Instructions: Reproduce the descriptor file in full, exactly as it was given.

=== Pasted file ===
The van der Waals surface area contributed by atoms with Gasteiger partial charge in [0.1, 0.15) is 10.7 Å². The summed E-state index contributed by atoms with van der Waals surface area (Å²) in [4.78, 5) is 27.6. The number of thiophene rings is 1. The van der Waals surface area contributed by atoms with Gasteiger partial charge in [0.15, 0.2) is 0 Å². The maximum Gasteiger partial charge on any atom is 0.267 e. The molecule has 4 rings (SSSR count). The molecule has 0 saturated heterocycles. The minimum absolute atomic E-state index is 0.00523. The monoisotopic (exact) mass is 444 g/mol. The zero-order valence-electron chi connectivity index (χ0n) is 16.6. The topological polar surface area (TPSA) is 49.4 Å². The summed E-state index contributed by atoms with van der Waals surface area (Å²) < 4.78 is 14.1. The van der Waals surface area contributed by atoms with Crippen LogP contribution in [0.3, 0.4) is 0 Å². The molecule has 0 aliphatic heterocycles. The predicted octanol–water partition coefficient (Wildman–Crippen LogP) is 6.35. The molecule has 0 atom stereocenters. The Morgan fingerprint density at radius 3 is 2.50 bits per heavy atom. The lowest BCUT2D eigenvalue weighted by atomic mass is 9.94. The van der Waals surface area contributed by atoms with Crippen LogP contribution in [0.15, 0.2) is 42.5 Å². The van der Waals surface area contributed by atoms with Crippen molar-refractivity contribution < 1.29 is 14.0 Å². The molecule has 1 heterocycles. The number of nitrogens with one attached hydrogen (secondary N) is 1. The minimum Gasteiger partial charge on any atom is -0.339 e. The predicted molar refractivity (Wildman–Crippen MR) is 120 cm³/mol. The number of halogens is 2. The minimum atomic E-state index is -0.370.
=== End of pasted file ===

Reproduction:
The van der Waals surface area contributed by atoms with Gasteiger partial charge in [0.1, 0.15) is 10.7 Å². The summed E-state index contributed by atoms with van der Waals surface area (Å²) in [4.78, 5) is 27.6. The number of thiophene rings is 1. The van der Waals surface area contributed by atoms with Gasteiger partial charge in [0.15, 0.2) is 0 Å². The maximum Gasteiger partial charge on any atom is 0.267 e. The molecule has 4 rings (SSSR count). The molecule has 0 saturated heterocycles. The minimum absolute atomic E-state index is 0.00523. The monoisotopic (exact) mass is 444 g/mol. The zero-order valence-electron chi connectivity index (χ0n) is 16.6. The topological polar surface area (TPSA) is 49.4 Å². The summed E-state index contributed by atoms with van der Waals surface area (Å²) < 4.78 is 14.1. The van der Waals surface area contributed by atoms with Crippen LogP contribution in [0.3, 0.4) is 0 Å². The molecule has 0 aliphatic heterocycles. The predicted octanol–water partition coefficient (Wildman–Crippen LogP) is 6.35. The molecule has 0 atom stereocenters. The Morgan fingerprint density at radius 3 is 2.50 bits per heavy atom. The lowest BCUT2D eigenvalue weighted by atomic mass is 9.94. The van der Waals surface area contributed by atoms with Crippen LogP contribution in [0.15, 0.2) is 42.5 Å². The van der Waals surface area contributed by atoms with Crippen molar-refractivity contribution < 1.29 is 14.0 Å². The molecule has 1 heterocycles. The number of nitrogens with one attached hydrogen (secondary N) is 1. The minimum Gasteiger partial charge on any atom is -0.339 e. The predicted molar refractivity (Wildman–Crippen MR) is 120 cm³/mol. The number of halogens is 2. The minimum atomic E-state index is -0.370.